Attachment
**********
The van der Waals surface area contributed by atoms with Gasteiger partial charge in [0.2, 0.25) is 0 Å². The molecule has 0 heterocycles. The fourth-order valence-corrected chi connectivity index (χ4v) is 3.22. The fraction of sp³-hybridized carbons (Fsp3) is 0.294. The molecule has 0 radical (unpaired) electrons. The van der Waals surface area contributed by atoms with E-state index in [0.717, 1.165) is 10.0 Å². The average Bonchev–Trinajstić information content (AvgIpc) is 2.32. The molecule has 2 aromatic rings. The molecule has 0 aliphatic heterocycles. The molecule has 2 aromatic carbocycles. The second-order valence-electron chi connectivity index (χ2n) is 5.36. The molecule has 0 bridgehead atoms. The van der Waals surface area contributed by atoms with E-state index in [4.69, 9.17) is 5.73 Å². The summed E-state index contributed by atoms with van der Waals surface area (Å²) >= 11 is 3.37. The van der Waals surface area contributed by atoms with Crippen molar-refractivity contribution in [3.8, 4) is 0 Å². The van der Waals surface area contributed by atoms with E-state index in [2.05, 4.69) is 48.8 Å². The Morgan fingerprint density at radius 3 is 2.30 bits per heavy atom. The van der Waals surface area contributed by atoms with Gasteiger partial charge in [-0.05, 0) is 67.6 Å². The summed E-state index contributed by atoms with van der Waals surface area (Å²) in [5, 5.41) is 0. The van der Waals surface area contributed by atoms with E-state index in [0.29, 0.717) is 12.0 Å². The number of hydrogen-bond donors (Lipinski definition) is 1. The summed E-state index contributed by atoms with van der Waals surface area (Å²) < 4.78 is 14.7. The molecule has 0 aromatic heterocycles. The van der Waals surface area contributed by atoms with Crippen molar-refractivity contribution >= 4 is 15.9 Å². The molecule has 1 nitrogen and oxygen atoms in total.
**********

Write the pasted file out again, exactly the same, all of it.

The van der Waals surface area contributed by atoms with Gasteiger partial charge in [0.2, 0.25) is 0 Å². The molecule has 0 heterocycles. The fourth-order valence-corrected chi connectivity index (χ4v) is 3.22. The fraction of sp³-hybridized carbons (Fsp3) is 0.294. The molecule has 0 radical (unpaired) electrons. The van der Waals surface area contributed by atoms with E-state index in [0.717, 1.165) is 10.0 Å². The average Bonchev–Trinajstić information content (AvgIpc) is 2.32. The molecule has 2 aromatic rings. The molecule has 0 aliphatic heterocycles. The molecule has 2 aromatic carbocycles. The second-order valence-electron chi connectivity index (χ2n) is 5.36. The molecule has 0 bridgehead atoms. The van der Waals surface area contributed by atoms with E-state index in [4.69, 9.17) is 5.73 Å². The summed E-state index contributed by atoms with van der Waals surface area (Å²) >= 11 is 3.37. The van der Waals surface area contributed by atoms with Crippen molar-refractivity contribution in [3.8, 4) is 0 Å². The van der Waals surface area contributed by atoms with E-state index in [2.05, 4.69) is 48.8 Å². The Morgan fingerprint density at radius 3 is 2.30 bits per heavy atom. The van der Waals surface area contributed by atoms with Gasteiger partial charge in [-0.05, 0) is 67.6 Å². The summed E-state index contributed by atoms with van der Waals surface area (Å²) in [5, 5.41) is 0. The van der Waals surface area contributed by atoms with E-state index in [0.29, 0.717) is 12.0 Å². The number of hydrogen-bond donors (Lipinski definition) is 1. The summed E-state index contributed by atoms with van der Waals surface area (Å²) < 4.78 is 14.7. The molecule has 0 aromatic heterocycles. The van der Waals surface area contributed by atoms with Crippen molar-refractivity contribution >= 4 is 15.9 Å². The molecule has 1 nitrogen and oxygen atoms in total.